• People are always connected.This assumption flows through the Combat Challenge game in a variety of ways. Players are required to log in at the beginning of each game, so that their scores can be automatically updated on their server. This means that you can't play if you're not on the network, even though there's nothing about the game itself that requires a network. Another assumption, and again probably a safe one -- about the only time I'm without a network connection these days is when I'm on an airplane. But this consideration of technical viability is a different matter than the question of whether having to identify yourself before you play a game is overly snoopy and invasive, which, to be honest, is how I reacted to it. Yeah, I know the game is free and I should be happy to have it at all, but, still...

    In addition, visitors can "join the Flying Legion Dispatch" and "... stay in close contact with the Flying Legion community, and keep abreast of the latest SkyCaptain updates." To join, you download a small, heavily-themed application that, when launched, hovers over your desktop and offers you direct access to downloads and news about the movie. It also offers to let you "receive challenges" for race-against-the-clock Combat Challenge games with similarly-skilled players who have found you through their copy of the game and the player rankings held on the SkyCaptain server. This is another part of the site -- especially the game invitation component -- that simply wouldn't make sense in a dialup world. I expect we'll see a lot more of these kinds of two-way interactions as the broadband assumption becomes more widely held.

    Nevertheless, a word or two of concern: Will these kinds of connections -- especially those where the business behind a promotion reaches over the network towards someone's computer -- will work as people, Internet service providers, software developers, and computer companies finally get their respective acts together about security, and start locking down the networks to prevent the kinds of spammer/hacker abuse we've all been suffering through for the past few years. Will people be willing to open up a port on their computers just so they can get some PR about a movie? Will they be able to figure out how to do this, even if they want to? I wonder. If I were building such an event, I'd worry about this a lot.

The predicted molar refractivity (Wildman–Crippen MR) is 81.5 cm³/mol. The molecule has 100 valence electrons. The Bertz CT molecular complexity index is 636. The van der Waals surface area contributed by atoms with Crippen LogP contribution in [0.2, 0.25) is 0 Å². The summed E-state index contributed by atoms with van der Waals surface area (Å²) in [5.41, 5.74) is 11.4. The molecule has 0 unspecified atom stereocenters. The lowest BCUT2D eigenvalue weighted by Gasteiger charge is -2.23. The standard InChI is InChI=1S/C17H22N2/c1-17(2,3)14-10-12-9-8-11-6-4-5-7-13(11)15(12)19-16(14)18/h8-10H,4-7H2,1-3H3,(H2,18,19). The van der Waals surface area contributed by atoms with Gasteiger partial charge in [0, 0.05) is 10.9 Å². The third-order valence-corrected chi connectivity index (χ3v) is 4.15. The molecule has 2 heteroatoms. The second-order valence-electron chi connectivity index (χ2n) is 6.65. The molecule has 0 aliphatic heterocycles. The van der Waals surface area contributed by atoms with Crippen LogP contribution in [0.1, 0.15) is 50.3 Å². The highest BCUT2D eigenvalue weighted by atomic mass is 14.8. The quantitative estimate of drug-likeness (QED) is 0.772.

I don't want to end this overview in an overly-cranky mood -- I've been looking forward to SkyCaptain since I saw the trailer earlier in the year, when the movie was slotted for a summer release. Still, I need to report on one of my main questions about these kinds of events -- are they working? Are they getting traction among the public? Sadly, I'm not seeing a lot of evidence that the SkyCaptain campaign is -- the interactive components, anyway. You can visit the "leaderboard" of the Combat Challenge game to check on the status of the competition, and at the moment, there are only slightly over 100 people on it. Certainly, more people have played the game than this; you don't get on the leaderboard until you've completed the first level of the game. But, unless there's something else going on that I've missed here, this can't be the kind of response they were hoping for. I've also visited the site's chat room a number of times, and have never found evidence of more than one person in it, looking around forlornly for someone to chat with before giving up and leaving. Obviously the studio and the agency behind this site know the real story and whether they're happy with them, but, from here, the participation numbers of all this could look a lot better.

A final whine: This site has been incredibly slow almost every time I've been to it. For instance, most attempts to retrieve the leaderboard pages have ended with timeout failures or incomplete page loads. There may be good reasons for this -- maybe the site is incredibly popular? -- but it's not making for a very good experience.